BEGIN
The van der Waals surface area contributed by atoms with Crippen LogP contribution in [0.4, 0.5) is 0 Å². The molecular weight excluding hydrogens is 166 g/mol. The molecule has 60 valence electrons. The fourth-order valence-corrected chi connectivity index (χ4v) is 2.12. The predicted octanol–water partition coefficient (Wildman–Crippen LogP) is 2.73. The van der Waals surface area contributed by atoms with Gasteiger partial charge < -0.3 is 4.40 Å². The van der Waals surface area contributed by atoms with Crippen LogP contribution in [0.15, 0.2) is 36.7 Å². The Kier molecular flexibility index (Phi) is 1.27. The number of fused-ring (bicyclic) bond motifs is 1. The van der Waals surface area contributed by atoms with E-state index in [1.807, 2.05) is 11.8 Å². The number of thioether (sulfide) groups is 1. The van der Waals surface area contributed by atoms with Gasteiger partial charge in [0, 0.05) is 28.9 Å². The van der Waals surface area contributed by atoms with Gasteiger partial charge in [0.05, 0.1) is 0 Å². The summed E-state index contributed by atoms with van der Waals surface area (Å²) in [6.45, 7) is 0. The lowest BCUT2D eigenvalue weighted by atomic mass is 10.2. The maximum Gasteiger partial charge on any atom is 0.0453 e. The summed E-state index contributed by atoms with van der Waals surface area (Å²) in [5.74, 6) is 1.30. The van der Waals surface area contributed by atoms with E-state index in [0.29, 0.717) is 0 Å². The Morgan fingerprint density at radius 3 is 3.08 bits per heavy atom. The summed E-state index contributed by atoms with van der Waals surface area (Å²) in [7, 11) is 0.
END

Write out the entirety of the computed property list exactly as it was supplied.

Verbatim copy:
The van der Waals surface area contributed by atoms with Crippen LogP contribution in [0.4, 0.5) is 0 Å². The molecular weight excluding hydrogens is 166 g/mol. The molecule has 60 valence electrons. The fourth-order valence-corrected chi connectivity index (χ4v) is 2.12. The predicted octanol–water partition coefficient (Wildman–Crippen LogP) is 2.73. The van der Waals surface area contributed by atoms with Gasteiger partial charge < -0.3 is 4.40 Å². The van der Waals surface area contributed by atoms with Crippen LogP contribution in [0.15, 0.2) is 36.7 Å². The Kier molecular flexibility index (Phi) is 1.27. The number of fused-ring (bicyclic) bond motifs is 1. The van der Waals surface area contributed by atoms with E-state index in [1.807, 2.05) is 11.8 Å². The number of thioether (sulfide) groups is 1. The van der Waals surface area contributed by atoms with Gasteiger partial charge in [0, 0.05) is 28.9 Å². The van der Waals surface area contributed by atoms with Gasteiger partial charge in [0.05, 0.1) is 0 Å². The summed E-state index contributed by atoms with van der Waals surface area (Å²) in [6.45, 7) is 0. The lowest BCUT2D eigenvalue weighted by atomic mass is 10.2. The maximum Gasteiger partial charge on any atom is 0.0453 e. The summed E-state index contributed by atoms with van der Waals surface area (Å²) in [5.74, 6) is 1.30. The van der Waals surface area contributed by atoms with E-state index in [0.29, 0.717) is 0 Å². The Morgan fingerprint density at radius 3 is 3.08 bits per heavy atom. The summed E-state index contributed by atoms with van der Waals surface area (Å²) in [7, 11) is 0.